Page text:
I got sick of trying to grow potatoes in my wood potato towers, this year I'm trying out grow bags and so far so good.  The plants are exploding out of the bags, well the greens are anyways, I don't have the slightest idea if there are any actual potatoes or not, but I hope there are.  I really enjoy homegrown potatoes, they're a million times better than store bought as they are a flavor explosion.  The potatoes never did that well in the towers and the tower concept I haven't been able to get to work properly, I don't think it does work.  I think the biggest downfall is how the towers are made out of wood.  The wood absorbs the water from the soil.  This wet wood starts rotting while attracting bugs that like to feast on the potatoes I'm trying to grow.  All in all probably not the best environment for potatoes.


The strawberries started out strong this year, again probably due to the cooler weather in April.  There were loads of strawberries early in the year.  Recently they've been in a bit of a lull but I expect them to pick back up in a week or two and to once again be exploding with berries.  The weeds and fake strawberries that are trying to overtake the strawberry patch probably don't help anything.  I need to get in there and weed but I have higher priority items on my list.  The second strawberry patch became completely overgrown with weeds, I did weed it and the strawberries are alive and doing well, I even got a single alpine strawberry, hooray!  Keeping the weeds out of this area is going to be tough and I'm not looking forward to that.


I tried out quite a few varieties of radishes this year, some did really well some didn't do anything and went straight to seed.  This is to be expected with radishes and most vegetables.  I like to take the shotgun approach to finding which varieties grow well where I'm at.  I buy several varieties, plant some of each and see what happens.  Repeat next year with different varieties.  Then you slowly narrow in on the varieties that grow well for you.  With this approach I've found several varieties that are not normally grown in this area that do well.  My radish variety winners for this year are:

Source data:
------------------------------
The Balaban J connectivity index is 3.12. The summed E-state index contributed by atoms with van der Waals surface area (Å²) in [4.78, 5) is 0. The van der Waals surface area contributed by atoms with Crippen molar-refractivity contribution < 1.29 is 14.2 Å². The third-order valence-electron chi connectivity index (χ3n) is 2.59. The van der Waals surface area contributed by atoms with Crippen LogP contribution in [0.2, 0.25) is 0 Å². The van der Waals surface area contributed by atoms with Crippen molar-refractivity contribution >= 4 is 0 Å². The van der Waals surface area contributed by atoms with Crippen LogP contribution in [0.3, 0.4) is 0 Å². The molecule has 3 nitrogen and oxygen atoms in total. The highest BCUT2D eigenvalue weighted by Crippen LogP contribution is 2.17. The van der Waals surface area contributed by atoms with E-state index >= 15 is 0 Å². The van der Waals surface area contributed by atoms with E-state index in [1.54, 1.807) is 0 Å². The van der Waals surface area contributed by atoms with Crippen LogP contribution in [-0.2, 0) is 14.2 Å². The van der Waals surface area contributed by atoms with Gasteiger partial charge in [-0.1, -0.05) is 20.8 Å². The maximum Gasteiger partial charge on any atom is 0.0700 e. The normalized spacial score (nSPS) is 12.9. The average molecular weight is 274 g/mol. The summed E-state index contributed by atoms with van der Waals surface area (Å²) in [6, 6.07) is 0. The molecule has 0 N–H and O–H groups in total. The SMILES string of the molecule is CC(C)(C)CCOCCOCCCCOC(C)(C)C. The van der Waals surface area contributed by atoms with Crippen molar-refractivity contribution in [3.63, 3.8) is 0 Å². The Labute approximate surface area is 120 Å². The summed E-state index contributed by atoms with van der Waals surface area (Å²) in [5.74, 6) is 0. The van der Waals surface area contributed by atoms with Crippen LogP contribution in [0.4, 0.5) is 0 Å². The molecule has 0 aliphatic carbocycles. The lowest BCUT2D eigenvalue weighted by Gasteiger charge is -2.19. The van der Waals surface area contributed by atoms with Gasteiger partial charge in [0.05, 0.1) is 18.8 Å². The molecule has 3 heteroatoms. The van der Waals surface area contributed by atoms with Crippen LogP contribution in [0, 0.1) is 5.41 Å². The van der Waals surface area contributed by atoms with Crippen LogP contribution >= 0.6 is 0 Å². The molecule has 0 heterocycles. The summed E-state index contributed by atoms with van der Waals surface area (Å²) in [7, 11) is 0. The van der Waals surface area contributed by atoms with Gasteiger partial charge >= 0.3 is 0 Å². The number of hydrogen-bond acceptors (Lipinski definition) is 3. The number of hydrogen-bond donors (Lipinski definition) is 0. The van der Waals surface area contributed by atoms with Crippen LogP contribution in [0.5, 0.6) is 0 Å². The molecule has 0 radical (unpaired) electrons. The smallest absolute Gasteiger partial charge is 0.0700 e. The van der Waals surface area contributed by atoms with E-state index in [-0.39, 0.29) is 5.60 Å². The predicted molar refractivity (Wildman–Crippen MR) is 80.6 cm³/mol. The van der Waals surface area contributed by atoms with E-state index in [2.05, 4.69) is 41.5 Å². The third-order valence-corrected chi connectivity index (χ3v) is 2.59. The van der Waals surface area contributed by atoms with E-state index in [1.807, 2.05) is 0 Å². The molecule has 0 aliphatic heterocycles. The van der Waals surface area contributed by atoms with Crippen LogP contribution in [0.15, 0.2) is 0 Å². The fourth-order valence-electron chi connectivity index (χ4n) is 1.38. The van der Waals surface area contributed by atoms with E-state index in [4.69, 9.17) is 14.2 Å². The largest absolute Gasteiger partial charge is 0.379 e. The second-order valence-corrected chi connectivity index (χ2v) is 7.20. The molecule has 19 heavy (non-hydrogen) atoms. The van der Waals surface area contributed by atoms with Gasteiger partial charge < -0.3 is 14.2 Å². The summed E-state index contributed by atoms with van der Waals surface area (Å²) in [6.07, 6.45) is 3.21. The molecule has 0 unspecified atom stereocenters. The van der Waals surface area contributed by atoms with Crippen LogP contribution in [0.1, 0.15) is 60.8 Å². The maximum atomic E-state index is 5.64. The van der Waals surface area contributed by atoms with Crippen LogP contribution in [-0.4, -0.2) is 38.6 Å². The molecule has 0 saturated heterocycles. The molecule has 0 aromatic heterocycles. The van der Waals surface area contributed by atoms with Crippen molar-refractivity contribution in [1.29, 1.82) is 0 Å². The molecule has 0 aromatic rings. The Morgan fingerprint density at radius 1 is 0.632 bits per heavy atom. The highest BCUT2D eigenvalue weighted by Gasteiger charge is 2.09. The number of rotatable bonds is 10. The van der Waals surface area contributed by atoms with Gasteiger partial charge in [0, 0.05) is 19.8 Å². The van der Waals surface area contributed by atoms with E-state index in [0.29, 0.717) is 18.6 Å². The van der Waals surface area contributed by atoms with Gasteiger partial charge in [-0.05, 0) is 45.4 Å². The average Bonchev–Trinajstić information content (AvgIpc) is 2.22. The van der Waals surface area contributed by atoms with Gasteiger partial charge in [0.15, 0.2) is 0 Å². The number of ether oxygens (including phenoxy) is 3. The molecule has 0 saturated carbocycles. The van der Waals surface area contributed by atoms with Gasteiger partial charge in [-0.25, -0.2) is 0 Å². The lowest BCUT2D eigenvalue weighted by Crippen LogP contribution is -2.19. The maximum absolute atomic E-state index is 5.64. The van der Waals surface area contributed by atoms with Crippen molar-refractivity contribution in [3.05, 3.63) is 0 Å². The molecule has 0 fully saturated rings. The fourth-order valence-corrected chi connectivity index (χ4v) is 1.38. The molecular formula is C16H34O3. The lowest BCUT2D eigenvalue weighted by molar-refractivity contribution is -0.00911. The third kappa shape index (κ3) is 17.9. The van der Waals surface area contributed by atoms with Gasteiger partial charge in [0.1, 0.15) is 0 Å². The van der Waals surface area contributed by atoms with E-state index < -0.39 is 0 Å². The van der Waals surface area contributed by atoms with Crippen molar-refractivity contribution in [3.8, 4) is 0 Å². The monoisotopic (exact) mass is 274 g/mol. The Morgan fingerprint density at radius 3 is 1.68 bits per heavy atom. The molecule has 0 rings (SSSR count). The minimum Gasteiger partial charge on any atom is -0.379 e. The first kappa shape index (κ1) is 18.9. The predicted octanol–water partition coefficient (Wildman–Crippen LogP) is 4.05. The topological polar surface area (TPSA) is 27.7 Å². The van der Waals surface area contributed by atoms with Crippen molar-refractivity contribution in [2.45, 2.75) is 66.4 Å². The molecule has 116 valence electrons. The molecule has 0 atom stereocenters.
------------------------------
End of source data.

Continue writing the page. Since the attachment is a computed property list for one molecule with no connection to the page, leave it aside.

-Purple Plum
-De 18 Jours
-Pink Beauty


The peppers started out strong with some very early peppers, then they stopped producing for a bit while the plants grew a lot, now they're starting to produce again.  Some of the pepper plants I put next to the strawberry patch, they got covered with strawberry plants and weeds which caused the bugs to gnaw on them like no tomorrow.  Not great but we'll see what happens.  I got a single shishito pepper the other day, I didn't want to cook it since it's a loner.  I stared at it for a bit pondering if I dare eat it raw.  I landed on there's no way it'll be a hot one as it's a loner so I ate it raw, in one bite (only about 1 in 4 shishito's end up being hot).  It ended up being the hottest shishito pepper I've ever eaten, and I've had some hot ones before.  That was miserable but fun and it taught me a lesson, always expect the unexpected, which you would think I would know that by now.  Apparently not.

Cauliflower, Broccoli & Cabbages

The cauliflower, broccoli and cabbages are all doing pretty well.  I did spot a few aphids on one of the cauliflowers about a month ago.  I let them be as I spotted ladybug larvae on the opposite site of the leaves (ladybugs eat aphids).  The aphids disappeared and haven't been back, go ladybugs!!!  I thought for sure the aphids were going to explode across everything but they did not, there are also a fair amount of marigolds planted around which are likely helping to keep the aphids away.  No pest issues with the broccoli and there have been a few small heads but they just don't do well in the heat and bolt.  The cabbages are in a shady area of the yard and have been growing much slower than prior years but they seem to be strong.  I haven't spotted any aphids on them, which is surprising since they are bordered by weeds and sunflowers but again they have lots of marigold friends.  The slugs on them have been minimal but noticeable this year.  Last year I was constantly picking slugs off the cabbages, this year I've only picked a handful off.  The slugs are few and far between but there are still holes in the leaves which may be from slugs or grasshoppers or something else entirely, I'm not sure.


My cucumber bounty is abysmal and basically non-existent.  The seedlings would sprout then get eaten, slugs are the primary suspect as I spotted a slug on one.  I replanted like crazy over and over and some plants made it through but only a few.  I'll happily be supporting my favorite local farmer by buying cucumbers from them since mine have basically failed.